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I'm running some SCF calculations in VASP, and when looking at the OUTCAR, I see that for each KPOINT there is a slightly different value for the HOMO/LUMO (looking at Band No. and Occupation values, where HOMO has an occupation of 2 and LUMO has an occupation of 0). Do I average the different HOMO/LUMO values of each KPOINT to get the HOMO/LUMO for the single point calculation or would that be inaccurate?

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No, the HOMO is the highest energy eigenvalue for the corresponding band, across the Brillouin zone. It isn't technically a HOMO because it isn't a molecular orbital ("MO") it's a band, so what you're really looking for is the valence band maximum ("VBM"). If we could somehow use the exact exchange-correlation functional, DFT would give the correct VBM.

In the same way, the LUMO is the lowest energy eigenvalue for the corresponding band, across the Brillouin zone, and is more correctly called the conduction band minimum ("CBM"). Even the exact exchange-correlation functional doesn't get the correct CBM simply by reading off the Kohn-Sham eigenvalues, you need to use a more sophisticated method to get this (e.g. TD-DFT).

As a final note, even these DFT values are likely to be rather approximate because the SCF k-point set probably doesn't sample all of the symmetry points and paths in the system. You may be fortunate and have the VBM and CBM at the $\Gamma$-point, and used an odd k-point grid, but in general it's better to perform a band-structure calculation and sample all of the high-symmetry paths and points.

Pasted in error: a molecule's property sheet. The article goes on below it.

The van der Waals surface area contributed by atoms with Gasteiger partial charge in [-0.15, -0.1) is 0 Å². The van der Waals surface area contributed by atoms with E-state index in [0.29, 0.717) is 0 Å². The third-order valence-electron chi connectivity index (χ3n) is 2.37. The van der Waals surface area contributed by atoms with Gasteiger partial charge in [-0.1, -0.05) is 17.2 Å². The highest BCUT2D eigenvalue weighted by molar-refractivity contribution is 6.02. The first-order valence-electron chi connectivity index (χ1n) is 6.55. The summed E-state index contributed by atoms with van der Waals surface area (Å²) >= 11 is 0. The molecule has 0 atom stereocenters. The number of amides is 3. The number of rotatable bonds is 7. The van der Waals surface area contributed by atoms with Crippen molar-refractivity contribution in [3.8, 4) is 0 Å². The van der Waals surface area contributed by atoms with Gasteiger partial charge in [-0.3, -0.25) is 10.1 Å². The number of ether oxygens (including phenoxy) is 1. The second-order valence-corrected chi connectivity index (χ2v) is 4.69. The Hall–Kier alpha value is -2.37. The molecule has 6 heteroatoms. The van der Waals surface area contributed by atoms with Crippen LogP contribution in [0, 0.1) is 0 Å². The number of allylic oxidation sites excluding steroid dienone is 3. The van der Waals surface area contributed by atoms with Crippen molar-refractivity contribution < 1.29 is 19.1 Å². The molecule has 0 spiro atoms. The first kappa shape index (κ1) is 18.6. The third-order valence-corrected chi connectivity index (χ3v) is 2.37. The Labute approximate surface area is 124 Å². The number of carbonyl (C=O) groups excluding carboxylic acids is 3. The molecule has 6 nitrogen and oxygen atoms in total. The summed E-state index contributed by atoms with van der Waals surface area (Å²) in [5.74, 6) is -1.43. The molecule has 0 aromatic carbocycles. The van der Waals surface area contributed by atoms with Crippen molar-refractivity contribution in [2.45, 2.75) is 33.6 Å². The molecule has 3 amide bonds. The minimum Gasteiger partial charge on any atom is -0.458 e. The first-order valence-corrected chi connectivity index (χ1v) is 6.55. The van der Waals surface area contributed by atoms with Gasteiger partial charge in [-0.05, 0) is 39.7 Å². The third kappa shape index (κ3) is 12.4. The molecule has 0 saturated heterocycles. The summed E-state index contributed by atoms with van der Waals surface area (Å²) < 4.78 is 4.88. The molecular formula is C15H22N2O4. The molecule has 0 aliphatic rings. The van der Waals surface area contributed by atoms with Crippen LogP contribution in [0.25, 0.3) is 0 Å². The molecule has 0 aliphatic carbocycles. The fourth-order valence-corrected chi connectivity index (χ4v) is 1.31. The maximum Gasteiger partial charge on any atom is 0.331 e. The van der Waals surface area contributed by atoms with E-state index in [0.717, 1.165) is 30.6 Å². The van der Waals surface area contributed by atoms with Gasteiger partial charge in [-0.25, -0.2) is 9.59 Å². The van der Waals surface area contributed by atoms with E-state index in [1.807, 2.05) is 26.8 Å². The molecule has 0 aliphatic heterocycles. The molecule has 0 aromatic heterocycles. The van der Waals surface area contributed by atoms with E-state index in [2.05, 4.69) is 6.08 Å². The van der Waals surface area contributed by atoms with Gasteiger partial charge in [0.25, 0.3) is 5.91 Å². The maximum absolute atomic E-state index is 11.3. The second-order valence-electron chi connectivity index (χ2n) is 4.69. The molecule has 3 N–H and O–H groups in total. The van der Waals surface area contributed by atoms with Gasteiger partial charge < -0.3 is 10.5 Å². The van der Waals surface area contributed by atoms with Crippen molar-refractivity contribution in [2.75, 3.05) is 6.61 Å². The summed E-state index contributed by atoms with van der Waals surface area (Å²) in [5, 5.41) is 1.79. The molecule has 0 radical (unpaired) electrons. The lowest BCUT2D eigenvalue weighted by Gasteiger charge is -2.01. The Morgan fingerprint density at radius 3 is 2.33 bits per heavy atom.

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  • $\begingroup$ Thank you for the information. How would I be able to find the VBM/CBM for the system from a single point calculation? $\endgroup$
    – lzzard
    Jan 3 at 4:20
  • $\begingroup$ @Izzard you can't get it very precisely, in general, but the process is just to get the highest value of the top occupied band across the Brillouin Zone (VBM), and the lowest value of the bottom conduction band (CBM). $\endgroup$ Jan 5 at 14:57
  • $\begingroup$ @lzzard sorry, wrong tag in the previous comment! $\endgroup$ Jan 6 at 0:16

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